JP Infante recommends:
The Beacon Best of 2001: Great Writing by Women and Men of All Cultures and Colors edited by Junot Díaz
A book I turn back to at least once a year is The Beacon Best of 2001: Great Writing by Women and Men of All Colors and Cultures. Guest editor Junot Díaz’s introduction is a lesson on its own. Josefina Baez’s included poem, “A 1 2 3 Portrait of a Legend,” captures a storytelling tone that leaves you unconsciously reading it aloud. Most recently, I reread Felicia Ward’s “Good Night Moon,” which is one of the dopest portrayals of motherhood I’ve ever come across.
Tamiko Beyer recommends:
Braiding Sweetgrass: Indigenous Wisdom, Scientific Knowledge, and the Teaching of Plants by Robin Wall Kimmerer
Robin Wall Kimmerer is a gorgeous storyteller and a wise, generous teacher. Her writing has helped me connect to the land I live on in an authentic way, as a great-granddaughter of settler-colonialists who arrived in this country from opposite sides of the globe: Japan and Germany. This book requires us to reflect on the love we have for the natural world, how it might love us back, and what our responsibilities are to it. Kimmerer’s writing moves me to thoughtful and defiant action.
Enyeribe Ibegwam recommends:
A Sportsman’s Sketches by Ivan Turgenev
It’s incredibly even more difficult to find substance in the ordinary. The stories in this book may seem simple, even casual in tone, but there’s something underneath the seemingly innocent observations of rural people and the land—with all the senses deftly deployed in the description of action. Sometimes apprehension bubbles to the surface; other times violence seems imminent in the narrator’s encounters with what, ultimately, is the reader’s own life. The more I read, the more I realized that this was seductively showcasing how the life of the other is really one’s own life. Take this sentence from a story:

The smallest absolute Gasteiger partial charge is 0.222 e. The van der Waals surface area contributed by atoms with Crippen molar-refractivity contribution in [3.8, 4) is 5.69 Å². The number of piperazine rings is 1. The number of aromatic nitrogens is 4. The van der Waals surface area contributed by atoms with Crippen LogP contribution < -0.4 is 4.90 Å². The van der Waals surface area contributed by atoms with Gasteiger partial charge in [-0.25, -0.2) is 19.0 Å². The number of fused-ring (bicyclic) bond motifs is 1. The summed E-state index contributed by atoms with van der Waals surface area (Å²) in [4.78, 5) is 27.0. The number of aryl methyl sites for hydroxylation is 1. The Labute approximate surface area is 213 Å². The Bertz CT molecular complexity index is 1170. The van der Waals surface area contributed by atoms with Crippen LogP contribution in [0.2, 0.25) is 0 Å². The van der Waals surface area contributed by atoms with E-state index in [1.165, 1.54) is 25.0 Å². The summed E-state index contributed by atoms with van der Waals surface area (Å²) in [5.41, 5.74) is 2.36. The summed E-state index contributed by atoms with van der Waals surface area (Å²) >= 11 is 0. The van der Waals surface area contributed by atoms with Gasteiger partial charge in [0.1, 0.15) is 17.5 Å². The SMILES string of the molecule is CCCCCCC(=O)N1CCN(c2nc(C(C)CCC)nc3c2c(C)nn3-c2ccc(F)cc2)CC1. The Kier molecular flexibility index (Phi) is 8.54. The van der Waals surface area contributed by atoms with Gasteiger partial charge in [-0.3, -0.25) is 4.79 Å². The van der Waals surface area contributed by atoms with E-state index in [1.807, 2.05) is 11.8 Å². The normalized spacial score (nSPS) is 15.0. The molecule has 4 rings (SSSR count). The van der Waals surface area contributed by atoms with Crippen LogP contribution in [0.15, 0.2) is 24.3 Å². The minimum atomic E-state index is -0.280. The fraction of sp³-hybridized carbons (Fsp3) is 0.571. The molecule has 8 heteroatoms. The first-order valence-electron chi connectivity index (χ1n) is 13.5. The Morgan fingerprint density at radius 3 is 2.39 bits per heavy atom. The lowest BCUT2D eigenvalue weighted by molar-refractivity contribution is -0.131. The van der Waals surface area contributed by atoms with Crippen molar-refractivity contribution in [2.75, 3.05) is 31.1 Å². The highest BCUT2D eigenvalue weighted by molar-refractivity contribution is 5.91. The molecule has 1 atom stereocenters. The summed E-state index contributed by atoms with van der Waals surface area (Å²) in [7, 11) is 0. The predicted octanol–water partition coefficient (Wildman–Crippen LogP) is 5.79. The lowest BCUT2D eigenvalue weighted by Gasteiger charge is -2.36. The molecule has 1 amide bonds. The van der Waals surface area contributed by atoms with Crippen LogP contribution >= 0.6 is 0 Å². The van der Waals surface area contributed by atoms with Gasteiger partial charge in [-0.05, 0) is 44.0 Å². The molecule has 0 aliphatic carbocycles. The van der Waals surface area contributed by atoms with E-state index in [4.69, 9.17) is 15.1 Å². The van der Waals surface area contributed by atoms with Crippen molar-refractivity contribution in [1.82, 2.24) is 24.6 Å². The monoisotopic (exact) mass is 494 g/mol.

Strange things happen on this earth: you can live a long while with someone and be on the friendliest of terms, and yet you’ll never once talk openly with him, from the depths of your soul; while with someone else you may scarcely have met, at one glance, whether you to him or he to you, just as in a confessional, you’ll blurt out the story of your life.
I shall spare you the usual superlatives, but know that the lyricism of this book will win you over first.
Pingmei Lan recommends:
Housekeeping by Marilyn Robinson
This novel builds in symphonic-like movements, gathering complexity and force as Ruth tallies her loss the way some children collect dolls. But many sweet, beautiful refrains live in between these hard moments. I’m especially drawn to how Ruthie relates to Lucile, how their relationship expands and shifts both in reality and in Ruth’s mind, and to how Ruth comes to deliberate on the meaning of memories, stories, theology, and faith. For a novel so rich in descriptions, setting, and interior landscape, I often return to reread the many dialogues to find inspiration, or a chuckle—or both.
A.B. Young recommends:
Incubation: A Space for Monsters by Bhanu Kapil
For most of my writing degree, I didn’t think I liked poetry—I didn’t “get it” or enjoy it. Then I took a class with the poet Joseph Lease, who told me I just hadn’t found my poet yet, and after he got to know me he recommended Kapil. Reading Incubation opened me to poetry, and I always find myself returning to it for inspiration or a shift of perspective.
Erin Singer recommends:
Bobcat and Other Stories by Rebecca Lee
This collection is written with an oddball realism unique to Rebecca Lee. Each time I reread her work, I’m wrecked by the certainty that I’ll never be able to write a story as funny, brilliant, and moving as “Slatland” or “Bobcat.” But she’s a writer who excites me to try.